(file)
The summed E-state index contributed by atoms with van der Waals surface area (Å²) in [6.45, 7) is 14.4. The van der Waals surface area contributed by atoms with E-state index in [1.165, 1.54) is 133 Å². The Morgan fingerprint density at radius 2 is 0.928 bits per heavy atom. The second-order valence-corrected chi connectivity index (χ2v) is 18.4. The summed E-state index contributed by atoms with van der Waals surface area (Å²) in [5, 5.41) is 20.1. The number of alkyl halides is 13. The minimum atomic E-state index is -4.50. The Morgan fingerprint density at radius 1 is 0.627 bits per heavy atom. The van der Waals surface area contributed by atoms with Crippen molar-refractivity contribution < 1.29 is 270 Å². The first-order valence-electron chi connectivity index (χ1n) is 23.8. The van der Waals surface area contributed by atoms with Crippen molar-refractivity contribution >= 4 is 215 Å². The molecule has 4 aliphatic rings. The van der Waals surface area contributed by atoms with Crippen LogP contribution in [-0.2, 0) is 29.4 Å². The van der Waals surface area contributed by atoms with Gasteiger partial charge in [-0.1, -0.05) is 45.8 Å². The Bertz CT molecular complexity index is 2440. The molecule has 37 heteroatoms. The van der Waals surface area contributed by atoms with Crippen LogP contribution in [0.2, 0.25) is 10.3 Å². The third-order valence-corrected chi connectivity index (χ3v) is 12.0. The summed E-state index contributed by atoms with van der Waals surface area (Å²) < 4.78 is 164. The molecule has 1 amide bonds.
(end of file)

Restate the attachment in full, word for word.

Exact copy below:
The summed E-state index contributed by atoms with van der Waals surface area (Å²) in [6.45, 7) is 14.4. The van der Waals surface area contributed by atoms with E-state index in [1.165, 1.54) is 133 Å². The Morgan fingerprint density at radius 2 is 0.928 bits per heavy atom. The second-order valence-corrected chi connectivity index (χ2v) is 18.4. The summed E-state index contributed by atoms with van der Waals surface area (Å²) in [5, 5.41) is 20.1. The number of alkyl halides is 13. The minimum atomic E-state index is -4.50. The Morgan fingerprint density at radius 1 is 0.627 bits per heavy atom. The van der Waals surface area contributed by atoms with Crippen molar-refractivity contribution < 1.29 is 270 Å². The first-order valence-electron chi connectivity index (χ1n) is 23.8. The van der Waals surface area contributed by atoms with Crippen molar-refractivity contribution >= 4 is 215 Å². The molecule has 4 aliphatic rings. The van der Waals surface area contributed by atoms with Crippen LogP contribution in [-0.2, 0) is 29.4 Å². The van der Waals surface area contributed by atoms with Gasteiger partial charge in [-0.1, -0.05) is 45.8 Å². The Bertz CT molecular complexity index is 2440. The molecule has 37 heteroatoms. The van der Waals surface area contributed by atoms with Crippen LogP contribution in [0.2, 0.25) is 10.3 Å². The third-order valence-corrected chi connectivity index (χ3v) is 12.0. The summed E-state index contributed by atoms with van der Waals surface area (Å²) < 4.78 is 164. The molecule has 1 amide bonds.